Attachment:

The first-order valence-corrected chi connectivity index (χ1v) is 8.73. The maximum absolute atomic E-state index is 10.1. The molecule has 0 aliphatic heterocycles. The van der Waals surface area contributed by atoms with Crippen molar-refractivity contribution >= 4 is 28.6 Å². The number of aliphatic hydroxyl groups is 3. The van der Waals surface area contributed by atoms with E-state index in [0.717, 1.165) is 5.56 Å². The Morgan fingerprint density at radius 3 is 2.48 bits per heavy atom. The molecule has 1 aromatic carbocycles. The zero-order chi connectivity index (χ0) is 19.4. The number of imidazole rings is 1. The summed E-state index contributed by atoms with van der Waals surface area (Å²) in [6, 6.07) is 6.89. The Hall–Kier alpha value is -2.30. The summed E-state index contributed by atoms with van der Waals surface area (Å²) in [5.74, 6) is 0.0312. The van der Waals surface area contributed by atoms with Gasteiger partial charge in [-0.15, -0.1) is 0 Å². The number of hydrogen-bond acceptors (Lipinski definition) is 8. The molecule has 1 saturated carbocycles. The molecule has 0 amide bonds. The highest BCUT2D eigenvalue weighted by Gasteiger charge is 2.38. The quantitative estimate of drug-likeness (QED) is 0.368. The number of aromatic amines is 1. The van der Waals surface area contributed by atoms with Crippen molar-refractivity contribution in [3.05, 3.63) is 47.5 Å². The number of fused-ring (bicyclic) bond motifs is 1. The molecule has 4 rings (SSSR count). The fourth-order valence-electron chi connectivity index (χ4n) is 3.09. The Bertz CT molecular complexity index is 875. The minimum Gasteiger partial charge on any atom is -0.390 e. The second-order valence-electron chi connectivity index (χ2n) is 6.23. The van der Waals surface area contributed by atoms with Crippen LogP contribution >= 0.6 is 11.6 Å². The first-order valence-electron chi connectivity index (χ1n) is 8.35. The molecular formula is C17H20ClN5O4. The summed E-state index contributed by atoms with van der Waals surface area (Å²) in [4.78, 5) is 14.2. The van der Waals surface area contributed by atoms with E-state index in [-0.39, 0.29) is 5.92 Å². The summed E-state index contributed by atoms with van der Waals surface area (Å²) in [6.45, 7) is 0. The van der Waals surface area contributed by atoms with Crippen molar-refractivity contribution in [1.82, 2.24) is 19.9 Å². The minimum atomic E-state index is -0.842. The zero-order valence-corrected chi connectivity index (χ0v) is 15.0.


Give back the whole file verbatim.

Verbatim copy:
The first-order valence-corrected chi connectivity index (χ1v) is 8.73. The maximum absolute atomic E-state index is 10.1. The molecule has 0 aliphatic heterocycles. The van der Waals surface area contributed by atoms with Crippen molar-refractivity contribution >= 4 is 28.6 Å². The number of aliphatic hydroxyl groups is 3. The van der Waals surface area contributed by atoms with E-state index in [0.717, 1.165) is 5.56 Å². The Morgan fingerprint density at radius 3 is 2.48 bits per heavy atom. The molecule has 1 aromatic carbocycles. The zero-order chi connectivity index (χ0) is 19.4. The number of imidazole rings is 1. The summed E-state index contributed by atoms with van der Waals surface area (Å²) in [6, 6.07) is 6.89. The Hall–Kier alpha value is -2.30. The summed E-state index contributed by atoms with van der Waals surface area (Å²) in [5.74, 6) is 0.0312. The van der Waals surface area contributed by atoms with Gasteiger partial charge in [-0.15, -0.1) is 0 Å². The number of hydrogen-bond acceptors (Lipinski definition) is 8. The molecule has 1 saturated carbocycles. The molecule has 0 amide bonds. The highest BCUT2D eigenvalue weighted by Gasteiger charge is 2.38. The quantitative estimate of drug-likeness (QED) is 0.368. The number of aromatic amines is 1. The van der Waals surface area contributed by atoms with Crippen molar-refractivity contribution in [3.05, 3.63) is 47.5 Å². The number of fused-ring (bicyclic) bond motifs is 1. The molecule has 4 rings (SSSR count). The fourth-order valence-electron chi connectivity index (χ4n) is 3.09. The Bertz CT molecular complexity index is 875. The minimum Gasteiger partial charge on any atom is -0.390 e. The second-order valence-electron chi connectivity index (χ2n) is 6.23. The van der Waals surface area contributed by atoms with Crippen LogP contribution >= 0.6 is 11.6 Å². The first-order valence-electron chi connectivity index (χ1n) is 8.35. The molecular formula is C17H20ClN5O4. The summed E-state index contributed by atoms with van der Waals surface area (Å²) in [4.78, 5) is 14.2. The van der Waals surface area contributed by atoms with E-state index in [-0.39, 0.29) is 5.92 Å². The summed E-state index contributed by atoms with van der Waals surface area (Å²) in [6.45, 7) is 0. The van der Waals surface area contributed by atoms with Crippen molar-refractivity contribution in [1.82, 2.24) is 19.9 Å². The minimum atomic E-state index is -0.842. The zero-order valence-corrected chi connectivity index (χ0v) is 15.0.